The growth of your company is most likely an idea that rarely leaves your thought process. Planning your strategy for growth, whether you rely on intuition or professional consultants, has to start somewhere, and I think it starts with your product. What you have to sell and market. The alarm industry is changing at a pace that rivals any other industry, which is no surprise because the industry is electronic rooted. New products are coming out and your existing customer base is a great place to start promoting these new products and services.
When alarm technicians became systems integrators the available product line increased dramatically. The routine intrusion system can now be supplemented with not only fire detection devices, but cameras for both alarm verification and video surveillance, audio, lighting, electric appliance controls, all remotely accessed by the subscriber.
It should not come as any surprise that the goal of your marketing and sales program is to increase your recurring revenue. RMR is what builds your company; its operational expenses and its equity. With all of the products and services you can and should be offering your subscribers, your opportunity to increase RMR has never been better. Sure economics are tough right now, but crime and fire and other conditions that you sell systems to detect are ever present. Whether you’re selling a luxury or necessity depends on your salesmanship. You’ve got to not only understand your products and services; you need to believe in them.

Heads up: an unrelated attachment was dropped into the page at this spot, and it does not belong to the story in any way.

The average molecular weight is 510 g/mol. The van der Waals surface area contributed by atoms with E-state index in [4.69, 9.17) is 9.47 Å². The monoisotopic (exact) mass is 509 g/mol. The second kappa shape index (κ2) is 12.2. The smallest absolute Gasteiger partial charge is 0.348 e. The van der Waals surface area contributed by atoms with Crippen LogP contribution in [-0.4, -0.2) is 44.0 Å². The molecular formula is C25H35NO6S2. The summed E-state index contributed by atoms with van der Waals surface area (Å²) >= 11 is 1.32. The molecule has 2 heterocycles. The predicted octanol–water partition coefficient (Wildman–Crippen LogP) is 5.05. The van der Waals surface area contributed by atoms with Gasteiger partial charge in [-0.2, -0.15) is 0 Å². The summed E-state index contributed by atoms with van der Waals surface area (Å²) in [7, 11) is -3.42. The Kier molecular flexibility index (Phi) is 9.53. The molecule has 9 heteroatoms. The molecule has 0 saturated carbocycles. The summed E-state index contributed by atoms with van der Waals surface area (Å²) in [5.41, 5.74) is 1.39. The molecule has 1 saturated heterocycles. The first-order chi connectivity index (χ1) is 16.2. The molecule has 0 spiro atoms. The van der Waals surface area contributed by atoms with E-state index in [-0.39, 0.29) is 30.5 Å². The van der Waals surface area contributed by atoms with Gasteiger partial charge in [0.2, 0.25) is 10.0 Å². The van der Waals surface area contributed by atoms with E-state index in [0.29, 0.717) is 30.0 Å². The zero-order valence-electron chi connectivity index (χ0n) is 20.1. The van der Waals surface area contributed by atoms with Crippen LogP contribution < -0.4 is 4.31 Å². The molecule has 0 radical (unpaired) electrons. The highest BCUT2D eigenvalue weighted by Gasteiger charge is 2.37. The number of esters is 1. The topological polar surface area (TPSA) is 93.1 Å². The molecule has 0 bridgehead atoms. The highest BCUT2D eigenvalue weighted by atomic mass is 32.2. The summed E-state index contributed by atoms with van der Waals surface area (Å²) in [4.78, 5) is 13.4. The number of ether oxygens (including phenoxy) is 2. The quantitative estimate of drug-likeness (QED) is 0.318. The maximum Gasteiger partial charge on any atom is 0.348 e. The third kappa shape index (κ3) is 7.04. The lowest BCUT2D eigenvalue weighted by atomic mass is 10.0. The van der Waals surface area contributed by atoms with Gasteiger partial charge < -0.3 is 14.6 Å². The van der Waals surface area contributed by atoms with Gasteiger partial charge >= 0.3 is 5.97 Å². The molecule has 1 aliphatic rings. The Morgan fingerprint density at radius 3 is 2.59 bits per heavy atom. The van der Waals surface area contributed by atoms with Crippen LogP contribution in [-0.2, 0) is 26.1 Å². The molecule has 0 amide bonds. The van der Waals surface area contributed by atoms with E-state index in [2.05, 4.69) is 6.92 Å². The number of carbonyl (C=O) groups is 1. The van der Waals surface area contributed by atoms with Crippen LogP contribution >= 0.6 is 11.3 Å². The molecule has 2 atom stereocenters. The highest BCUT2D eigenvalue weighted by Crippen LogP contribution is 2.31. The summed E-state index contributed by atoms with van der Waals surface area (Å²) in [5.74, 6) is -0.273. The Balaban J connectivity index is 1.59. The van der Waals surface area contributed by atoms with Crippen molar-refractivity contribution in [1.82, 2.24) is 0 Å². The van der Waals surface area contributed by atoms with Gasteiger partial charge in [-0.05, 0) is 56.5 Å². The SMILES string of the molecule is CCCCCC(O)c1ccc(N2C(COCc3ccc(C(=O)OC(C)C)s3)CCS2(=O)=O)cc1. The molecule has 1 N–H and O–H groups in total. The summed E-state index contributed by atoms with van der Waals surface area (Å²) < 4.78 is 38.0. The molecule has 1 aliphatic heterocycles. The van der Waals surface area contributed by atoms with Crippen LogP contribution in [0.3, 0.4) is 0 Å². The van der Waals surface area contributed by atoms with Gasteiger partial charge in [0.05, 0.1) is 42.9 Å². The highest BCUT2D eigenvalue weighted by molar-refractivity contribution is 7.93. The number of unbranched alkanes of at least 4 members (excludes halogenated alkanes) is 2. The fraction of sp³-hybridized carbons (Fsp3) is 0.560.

Better protection usually equates with more equipment and services. Subscribers are more sophisticated today than ever, and they usually want all the bells and whistles you can provide. It’s not enough that they have intrusion protection. They need fire as well, they want to remotely arm and disarm the alarm, they want to be able to view cameras disbursed around their home or business — perhaps listen in — and be able to open the garage door, turn on or off the lights, and maybe start the oven while on their way home.
Diverse systems and services, of course, require contracts that address these services. All too often alarm companies give little thought to their contracts, considering them a necessary expense or something their insurance carrier requires. Most alarm dealers understand the contracts provide protection from claims by subscribers who suffer losses, and also understand the contracts provide for RMR that is part of the formula for valuing alarm companies. But the contracts also define the equipment that is to be installed, the services that are to be provided and obligations of the parties to the contract.
Establishing the alarm company’s duty owed to the subscriber is an essential purpose of the contract. You should be careful to match your contract terms with the systems and services. Although this is often done in the specification terms sheet, the correct contracts need to be used. For example, when installing a commercial fire alarm system you want to be using the proper contract for that system and service.
With changing times and technology you now have the opportunity to offer systems and services that not long ago were unavailable. Video is probably the hottest product at the moment. Suggesting to subscribers with intrusion systems that they need video verification systems, or self-monitored video, is a way to increase protection and your RMR. Upgrading smoke and CO detectors is another RMR growth potential.
Your focus should be on RMR growth, which not coincidently will also provide subscribers with greater protection and services. You need to believe in your services and you need to understand your contracts, and believe in both. It’s your job to sell the services and the contracts to your subscribers.
Ken Kirschenbaum has been a recognized counsel to the alarm industry for 35 years and is principal of Kirschenbaum & Kirschenbaum, P.C. (kirschenbaumesq.com). His team of attorneys, which includes daughter Jennifer, specialize in transactional, defense litigation, regulatory compliance and collection matters.
The opinions expressed in this column are not necessarily those of SSI, and not intended as legal advice.